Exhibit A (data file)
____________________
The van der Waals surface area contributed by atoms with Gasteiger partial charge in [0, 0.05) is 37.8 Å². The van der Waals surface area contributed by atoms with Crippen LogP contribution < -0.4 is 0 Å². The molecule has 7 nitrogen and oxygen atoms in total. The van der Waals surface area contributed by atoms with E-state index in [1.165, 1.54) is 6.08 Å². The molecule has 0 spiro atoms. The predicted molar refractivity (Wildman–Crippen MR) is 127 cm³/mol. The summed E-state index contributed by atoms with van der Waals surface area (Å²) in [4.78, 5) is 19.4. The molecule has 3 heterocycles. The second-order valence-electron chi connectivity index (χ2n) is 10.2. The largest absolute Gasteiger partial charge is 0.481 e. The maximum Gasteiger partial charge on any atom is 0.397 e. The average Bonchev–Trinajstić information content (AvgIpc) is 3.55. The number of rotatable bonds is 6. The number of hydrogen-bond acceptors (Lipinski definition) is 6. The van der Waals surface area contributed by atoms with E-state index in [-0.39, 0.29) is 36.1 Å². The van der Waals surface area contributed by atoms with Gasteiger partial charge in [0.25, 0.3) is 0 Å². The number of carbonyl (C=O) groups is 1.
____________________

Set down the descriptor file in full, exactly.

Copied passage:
The van der Waals surface area contributed by atoms with Gasteiger partial charge in [0, 0.05) is 37.8 Å². The van der Waals surface area contributed by atoms with Crippen LogP contribution < -0.4 is 0 Å². The molecule has 7 nitrogen and oxygen atoms in total. The van der Waals surface area contributed by atoms with E-state index in [1.165, 1.54) is 6.08 Å². The molecule has 0 spiro atoms. The predicted molar refractivity (Wildman–Crippen MR) is 127 cm³/mol. The summed E-state index contributed by atoms with van der Waals surface area (Å²) in [4.78, 5) is 19.4. The molecule has 3 heterocycles. The second-order valence-electron chi connectivity index (χ2n) is 10.2. The largest absolute Gasteiger partial charge is 0.481 e. The maximum Gasteiger partial charge on any atom is 0.397 e. The average Bonchev–Trinajstić information content (AvgIpc) is 3.55. The number of rotatable bonds is 6. The number of hydrogen-bond acceptors (Lipinski definition) is 6. The van der Waals surface area contributed by atoms with E-state index in [-0.39, 0.29) is 36.1 Å². The van der Waals surface area contributed by atoms with Gasteiger partial charge in [0.25, 0.3) is 0 Å². The number of carbonyl (C=O) groups is 1.